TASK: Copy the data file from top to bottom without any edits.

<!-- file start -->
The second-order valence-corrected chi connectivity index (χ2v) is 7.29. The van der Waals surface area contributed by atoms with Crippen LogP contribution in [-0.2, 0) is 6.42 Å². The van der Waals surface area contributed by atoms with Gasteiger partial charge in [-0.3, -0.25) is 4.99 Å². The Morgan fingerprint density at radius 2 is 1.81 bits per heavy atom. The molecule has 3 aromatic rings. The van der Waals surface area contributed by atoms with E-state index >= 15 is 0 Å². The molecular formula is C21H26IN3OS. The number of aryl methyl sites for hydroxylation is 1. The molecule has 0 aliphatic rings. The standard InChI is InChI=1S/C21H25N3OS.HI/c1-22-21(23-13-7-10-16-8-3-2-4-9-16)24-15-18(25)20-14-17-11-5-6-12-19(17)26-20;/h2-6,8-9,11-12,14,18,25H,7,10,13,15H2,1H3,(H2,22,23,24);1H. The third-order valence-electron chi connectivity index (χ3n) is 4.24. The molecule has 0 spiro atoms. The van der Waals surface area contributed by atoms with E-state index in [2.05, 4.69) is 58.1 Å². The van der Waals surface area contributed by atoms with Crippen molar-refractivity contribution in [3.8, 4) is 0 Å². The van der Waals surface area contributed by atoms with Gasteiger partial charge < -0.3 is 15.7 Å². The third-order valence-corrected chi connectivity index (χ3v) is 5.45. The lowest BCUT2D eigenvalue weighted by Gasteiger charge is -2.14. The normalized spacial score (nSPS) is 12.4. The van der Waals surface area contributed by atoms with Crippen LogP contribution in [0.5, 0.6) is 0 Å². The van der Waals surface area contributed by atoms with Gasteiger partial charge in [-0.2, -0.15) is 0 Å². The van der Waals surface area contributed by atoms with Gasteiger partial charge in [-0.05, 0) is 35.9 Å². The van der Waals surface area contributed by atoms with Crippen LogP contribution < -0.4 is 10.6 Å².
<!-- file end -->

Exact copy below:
The second-order valence-corrected chi connectivity index (χ2v) is 7.29. The van der Waals surface area contributed by atoms with Crippen LogP contribution in [-0.2, 0) is 6.42 Å². The van der Waals surface area contributed by atoms with Gasteiger partial charge in [-0.3, -0.25) is 4.99 Å². The Morgan fingerprint density at radius 2 is 1.81 bits per heavy atom. The molecule has 3 aromatic rings. The van der Waals surface area contributed by atoms with E-state index >= 15 is 0 Å². The molecular formula is C21H26IN3OS. The number of aryl methyl sites for hydroxylation is 1. The molecule has 0 aliphatic rings. The standard InChI is InChI=1S/C21H25N3OS.HI/c1-22-21(23-13-7-10-16-8-3-2-4-9-16)24-15-18(25)20-14-17-11-5-6-12-19(17)26-20;/h2-6,8-9,11-12,14,18,25H,7,10,13,15H2,1H3,(H2,22,23,24);1H. The third-order valence-electron chi connectivity index (χ3n) is 4.24. The molecule has 0 spiro atoms. The van der Waals surface area contributed by atoms with E-state index in [2.05, 4.69) is 58.1 Å². The van der Waals surface area contributed by atoms with Crippen molar-refractivity contribution in [3.8, 4) is 0 Å². The van der Waals surface area contributed by atoms with Gasteiger partial charge < -0.3 is 15.7 Å². The third-order valence-corrected chi connectivity index (χ3v) is 5.45. The lowest BCUT2D eigenvalue weighted by Gasteiger charge is -2.14. The normalized spacial score (nSPS) is 12.4. The van der Waals surface area contributed by atoms with Crippen LogP contribution in [0.5, 0.6) is 0 Å². The van der Waals surface area contributed by atoms with Gasteiger partial charge in [-0.2, -0.15) is 0 Å². The van der Waals surface area contributed by atoms with Gasteiger partial charge in [-0.05, 0) is 35.9 Å². The van der Waals surface area contributed by atoms with Crippen LogP contribution < -0.4 is 10.6 Å².